A huge disappointment, NOT excited for SH3.

  2. I actually liked this one better than the first one. One has to accept that this is Guy Ritchie's vision of Sherlock Holmes and this is all style no substance. So the fact that this moving along at a more frenetic (and maybe chaotic?) pace is an improvement for me. I did feel Noomi Rapace was completely wasted and that the movie should have ended 2 minutes earlier.

  3. It's a shame, I found the first movie incredibly entertaining. Ah well, my expectations are never really high for sequels (aside from a few rare exceptions) but this one was always kinda iffy. I'll just won't raise my hopes when I see this one, haha. Nice review!

  4. I really liked it. Shame Noomi didn't get more to do but the first fight with her, Holmes and the Cossack assassin was good. Also loved the way the action is cut and filmed particularly when they were all running through those trees. The slow mo and camera movements are insane but much easier to follow than anything Michael Bay does. Then again am I comparing Bay and Ritchie? I'll go now... great review!

  5. @ Maynard − Yeah, i'm not anticipating SH3 at all. I thought some of the action scenes were exciting, but nothing on the train was part. interesting, and the film was relentlessly chaotic (almost out-of-control) and relied on Holmes' repeated explanations to assist a viewer through it all. I lost interest after a while, while the first film kept me pretty entertained.

    @ Castor - I understand that, but the chaos just got tiring after a while. Ritchie never seemed to be in control, and I felt like the film tried to take everything further (but utilising the same features successful in the first one) and it all felt a bit rehashed, but also far more confusing, and never as intriguing or exciting, or funny. I didn't laugh all that much (probably because I have seen the trailer a bunch of times) which was disappointing. Not a bad film, but not a part. good one either I thought.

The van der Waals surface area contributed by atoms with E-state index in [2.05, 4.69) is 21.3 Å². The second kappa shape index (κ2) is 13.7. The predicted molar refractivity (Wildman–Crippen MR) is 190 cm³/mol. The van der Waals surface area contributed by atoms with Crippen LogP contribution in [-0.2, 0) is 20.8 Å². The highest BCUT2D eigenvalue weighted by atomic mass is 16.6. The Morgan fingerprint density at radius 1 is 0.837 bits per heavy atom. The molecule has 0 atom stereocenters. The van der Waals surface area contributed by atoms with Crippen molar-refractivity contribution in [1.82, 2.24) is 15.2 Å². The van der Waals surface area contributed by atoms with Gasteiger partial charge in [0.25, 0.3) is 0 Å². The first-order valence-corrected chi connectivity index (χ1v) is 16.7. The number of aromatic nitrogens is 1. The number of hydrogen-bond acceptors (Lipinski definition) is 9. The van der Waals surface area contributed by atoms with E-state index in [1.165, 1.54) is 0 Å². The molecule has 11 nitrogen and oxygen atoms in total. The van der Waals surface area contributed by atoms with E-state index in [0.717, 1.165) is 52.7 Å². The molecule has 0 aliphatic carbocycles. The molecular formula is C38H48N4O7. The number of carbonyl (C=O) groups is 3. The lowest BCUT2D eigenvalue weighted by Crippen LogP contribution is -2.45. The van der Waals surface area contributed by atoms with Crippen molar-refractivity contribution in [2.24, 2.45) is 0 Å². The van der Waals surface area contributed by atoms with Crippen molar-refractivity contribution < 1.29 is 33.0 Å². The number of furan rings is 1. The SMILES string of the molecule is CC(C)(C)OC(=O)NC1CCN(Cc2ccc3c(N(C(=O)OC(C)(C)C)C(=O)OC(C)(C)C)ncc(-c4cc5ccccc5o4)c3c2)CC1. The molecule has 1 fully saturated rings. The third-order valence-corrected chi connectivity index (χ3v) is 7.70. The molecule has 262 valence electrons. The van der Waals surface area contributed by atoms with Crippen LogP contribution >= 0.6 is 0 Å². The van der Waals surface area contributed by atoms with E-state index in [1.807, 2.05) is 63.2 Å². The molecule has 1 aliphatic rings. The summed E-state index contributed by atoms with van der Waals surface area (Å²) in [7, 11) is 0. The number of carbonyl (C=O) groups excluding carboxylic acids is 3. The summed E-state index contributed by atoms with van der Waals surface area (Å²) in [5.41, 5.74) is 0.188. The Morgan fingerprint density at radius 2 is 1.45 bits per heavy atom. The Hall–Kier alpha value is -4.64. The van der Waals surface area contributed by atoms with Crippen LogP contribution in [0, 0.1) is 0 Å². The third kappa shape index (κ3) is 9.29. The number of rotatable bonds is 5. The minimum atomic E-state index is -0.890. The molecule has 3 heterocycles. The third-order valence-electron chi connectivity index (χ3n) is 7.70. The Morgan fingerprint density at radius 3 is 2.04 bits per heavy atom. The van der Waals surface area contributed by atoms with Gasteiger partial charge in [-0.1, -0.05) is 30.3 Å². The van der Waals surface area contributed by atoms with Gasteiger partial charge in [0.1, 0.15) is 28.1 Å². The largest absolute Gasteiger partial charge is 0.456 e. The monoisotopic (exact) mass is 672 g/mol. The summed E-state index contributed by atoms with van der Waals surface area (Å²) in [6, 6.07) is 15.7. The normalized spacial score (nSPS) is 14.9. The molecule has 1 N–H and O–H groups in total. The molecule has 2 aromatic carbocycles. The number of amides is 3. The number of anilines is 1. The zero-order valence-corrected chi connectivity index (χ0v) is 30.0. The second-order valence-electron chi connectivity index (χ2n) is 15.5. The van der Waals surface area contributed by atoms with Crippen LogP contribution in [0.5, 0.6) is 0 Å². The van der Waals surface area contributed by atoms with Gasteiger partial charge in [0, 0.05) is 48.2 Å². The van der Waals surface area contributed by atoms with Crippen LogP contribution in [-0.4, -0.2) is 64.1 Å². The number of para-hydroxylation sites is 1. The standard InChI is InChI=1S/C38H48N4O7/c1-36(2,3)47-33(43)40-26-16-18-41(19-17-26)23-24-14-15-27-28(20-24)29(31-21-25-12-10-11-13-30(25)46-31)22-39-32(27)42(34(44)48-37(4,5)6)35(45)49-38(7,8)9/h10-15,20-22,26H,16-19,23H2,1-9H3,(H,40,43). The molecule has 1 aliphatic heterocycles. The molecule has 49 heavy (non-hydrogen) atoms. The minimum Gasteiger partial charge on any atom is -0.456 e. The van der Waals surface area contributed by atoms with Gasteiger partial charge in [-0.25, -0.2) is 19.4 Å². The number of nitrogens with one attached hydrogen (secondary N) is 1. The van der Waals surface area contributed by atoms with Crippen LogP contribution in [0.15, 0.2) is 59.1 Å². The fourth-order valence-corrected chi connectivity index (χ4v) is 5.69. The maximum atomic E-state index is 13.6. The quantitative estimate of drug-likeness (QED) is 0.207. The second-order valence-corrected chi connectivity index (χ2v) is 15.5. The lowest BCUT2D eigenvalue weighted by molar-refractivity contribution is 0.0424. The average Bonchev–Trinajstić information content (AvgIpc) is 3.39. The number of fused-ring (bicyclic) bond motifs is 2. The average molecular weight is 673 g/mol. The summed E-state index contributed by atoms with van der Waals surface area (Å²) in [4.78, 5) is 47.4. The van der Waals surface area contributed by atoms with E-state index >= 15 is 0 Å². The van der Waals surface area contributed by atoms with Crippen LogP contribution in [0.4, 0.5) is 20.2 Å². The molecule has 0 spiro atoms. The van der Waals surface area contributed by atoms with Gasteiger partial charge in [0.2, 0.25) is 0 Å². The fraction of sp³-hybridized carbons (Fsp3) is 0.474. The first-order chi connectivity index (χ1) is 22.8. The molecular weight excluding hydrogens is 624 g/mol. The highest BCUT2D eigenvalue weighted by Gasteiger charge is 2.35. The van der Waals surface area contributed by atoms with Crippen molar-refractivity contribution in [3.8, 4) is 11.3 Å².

@ Ruth - I agree, the first one was great, and while there is some fun to be had here, it's not as frequent, and things get a bit silly there for a while, which wastes the talents involved. Too many skirmishes, and too much convenient problem solving. As smart as Holmes is, some of his tricks are just unbelievable.

    @ Pete - I'm glad you enjoyed it Pete. This is certainly a better film than Michael Bay makes - but I found the slow-mo stuff cool, but unnecessary and overused. Thanks for reading man.